ISLAMIST TERRORISM

From Metallica fan to demure jihadist

Young woman's express radicalization alarms police monitoring online recruiting by ISIS

The young woman was arrested in Madrid before boarding a plane to Turkey.
The young woman was arrested in Madrid before boarding a plane to Turkey.Julián Pérez / EFE

Maria Ángeles didn’t have a suitor – she had three. Three combatants from Islamic State (ISIS) had been keeping her glued to her computer for months.

Locked inside her room, in her mother’s house in Almonte (Huelva), she would sit in front of the screen and morph into Maryam Al-Andalusiya (Mary of Andalusia).

The 22-year-old had secretly converted to Islam in a Seville mosque in April, and allowed herself to be seduced (in English) by the words and images of bearded men who promised her a new life “in the paradise of brothers.”

“They spoke in encrypted messages about the West’s responsibility in the Syrian conflict, and about the importance of women in the new state,” say investigators.

In the space of under a year, and without leaving her house, she stopped posting videos of Metallica, one of her favorite bands, on her social networking pages, and instead began uploading lessons on how to wear the hijab in a stylish manner.

She was wearing Islamic dress when she was arrested last week at Madrid’s Adolfo Suárez-Barajas Airport, as she was about to board a plane to Istanbul. Besides a copy of the Koran in Spanish – she’d only had time to take a few private lessons in Arabic – María Ángeles was also in possession of several addresses and telephone numbers of contacts in Turkey who would help her cross the border and join her would-be captors in the caliphate of Abu Bakr al-Baghdadi.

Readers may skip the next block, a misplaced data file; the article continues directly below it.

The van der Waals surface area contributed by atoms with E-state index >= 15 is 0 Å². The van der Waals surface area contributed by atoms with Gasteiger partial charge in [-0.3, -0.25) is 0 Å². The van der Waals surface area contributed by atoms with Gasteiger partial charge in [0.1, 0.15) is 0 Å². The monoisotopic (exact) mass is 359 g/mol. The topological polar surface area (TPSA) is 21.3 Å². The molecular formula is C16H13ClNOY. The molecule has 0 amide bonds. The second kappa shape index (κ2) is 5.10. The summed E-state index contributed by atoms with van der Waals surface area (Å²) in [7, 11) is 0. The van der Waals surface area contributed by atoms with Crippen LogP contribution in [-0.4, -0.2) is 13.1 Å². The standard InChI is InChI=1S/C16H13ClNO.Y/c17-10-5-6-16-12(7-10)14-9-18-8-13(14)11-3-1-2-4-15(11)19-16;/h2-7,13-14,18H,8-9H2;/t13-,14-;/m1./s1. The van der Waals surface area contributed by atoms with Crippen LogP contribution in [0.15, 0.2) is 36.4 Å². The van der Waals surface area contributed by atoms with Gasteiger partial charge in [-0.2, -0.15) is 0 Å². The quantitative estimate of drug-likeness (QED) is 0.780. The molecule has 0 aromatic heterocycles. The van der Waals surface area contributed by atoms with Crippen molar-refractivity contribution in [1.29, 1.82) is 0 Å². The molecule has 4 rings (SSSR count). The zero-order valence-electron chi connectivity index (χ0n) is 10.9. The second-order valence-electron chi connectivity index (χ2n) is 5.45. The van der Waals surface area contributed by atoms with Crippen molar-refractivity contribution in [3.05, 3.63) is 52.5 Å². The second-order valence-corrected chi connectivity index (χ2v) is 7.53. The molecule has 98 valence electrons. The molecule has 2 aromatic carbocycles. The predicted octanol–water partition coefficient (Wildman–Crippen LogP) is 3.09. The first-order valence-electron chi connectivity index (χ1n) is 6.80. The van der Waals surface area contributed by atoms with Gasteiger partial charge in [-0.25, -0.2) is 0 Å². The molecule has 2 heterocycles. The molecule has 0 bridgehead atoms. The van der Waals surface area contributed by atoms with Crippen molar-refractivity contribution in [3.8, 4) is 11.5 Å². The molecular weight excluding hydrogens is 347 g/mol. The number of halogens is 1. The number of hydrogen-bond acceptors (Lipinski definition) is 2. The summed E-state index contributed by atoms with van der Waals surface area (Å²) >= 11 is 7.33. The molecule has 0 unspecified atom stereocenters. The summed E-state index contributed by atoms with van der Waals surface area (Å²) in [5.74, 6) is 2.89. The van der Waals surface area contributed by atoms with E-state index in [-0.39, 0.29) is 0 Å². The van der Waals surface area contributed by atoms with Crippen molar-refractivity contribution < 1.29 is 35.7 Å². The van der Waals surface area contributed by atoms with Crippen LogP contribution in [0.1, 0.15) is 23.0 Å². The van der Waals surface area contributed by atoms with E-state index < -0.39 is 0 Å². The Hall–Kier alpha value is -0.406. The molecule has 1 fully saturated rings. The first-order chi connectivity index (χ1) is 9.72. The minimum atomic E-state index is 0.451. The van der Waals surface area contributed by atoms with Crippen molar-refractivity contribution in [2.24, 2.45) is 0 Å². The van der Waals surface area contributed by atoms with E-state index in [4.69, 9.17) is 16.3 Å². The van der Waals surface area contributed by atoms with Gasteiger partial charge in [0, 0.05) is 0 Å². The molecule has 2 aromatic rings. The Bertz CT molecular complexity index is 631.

Her online activities had been under surveillance for nearly a year, after police observed her making “risky” contacts

This case of “express radicalization” has caused alarm among Civil Guard experts who are investigating Islamist terrorism.

“It is relatively understandable for a woman of Islamic culture to take the step toward radicalism, but a Christian girl from a normal family who knows nothing about Islamic culture... it’s like changing from a solid state to a gaseous state in record time,” said one source.

Investigators say her case illustrates how ISIS is conducting a massive campaign via social media – members have around 44,000 Twitter accounts open – to attract women to their cause and ensure that families are created in the self-professed state, which has annexed much of Iraq and Syria in just a few years.

The latest issue of Dabiq magazine, published online in several languages by ISIS, includes a message to women, whose role as wives and mothers is praised as an integral part of the Jihad.

Since 2013, 18 women have been arrested in Spain – according to the latest figures by the Real Instituto Elcano think tank – either as recruiters or recruits. Two of these had converted to Islam, including a Chilean woman who “fell in love” with a French-born mujahideen who was living in Syria.

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Until 2012, no woman had been convicted of jihadist activities in Spain. Now there are 13 serving prison terms, according to High Court Judge José Luis Castro.

In the privacy of her room, Maryam al-Andalusiya was living a parallel life. And even though her family suspected nothing, her brother told police officers that he had caught her watching videos posted by terrorists.

“She’s weird lately, she’s spending a lot of time in front of the computer,” said a former student of Doñana High School who shared classes with María Ángeles in statements to the police.

Her online activities had been under surveillance for nearly a year, after police observed her making “risky” contacts.

On Monday of last week, she left her house “wearing normal clothes.” She caught a bus to Seville, then another one to Madrid. By the time she reached Barajas airport she was already wearing a full-length black robe and had a one-way ticket to Istanbul.

“It would have made no difference if she’d booked a return trip as well,” said investigators. “None have ever come back.”

English version by Susana Urra.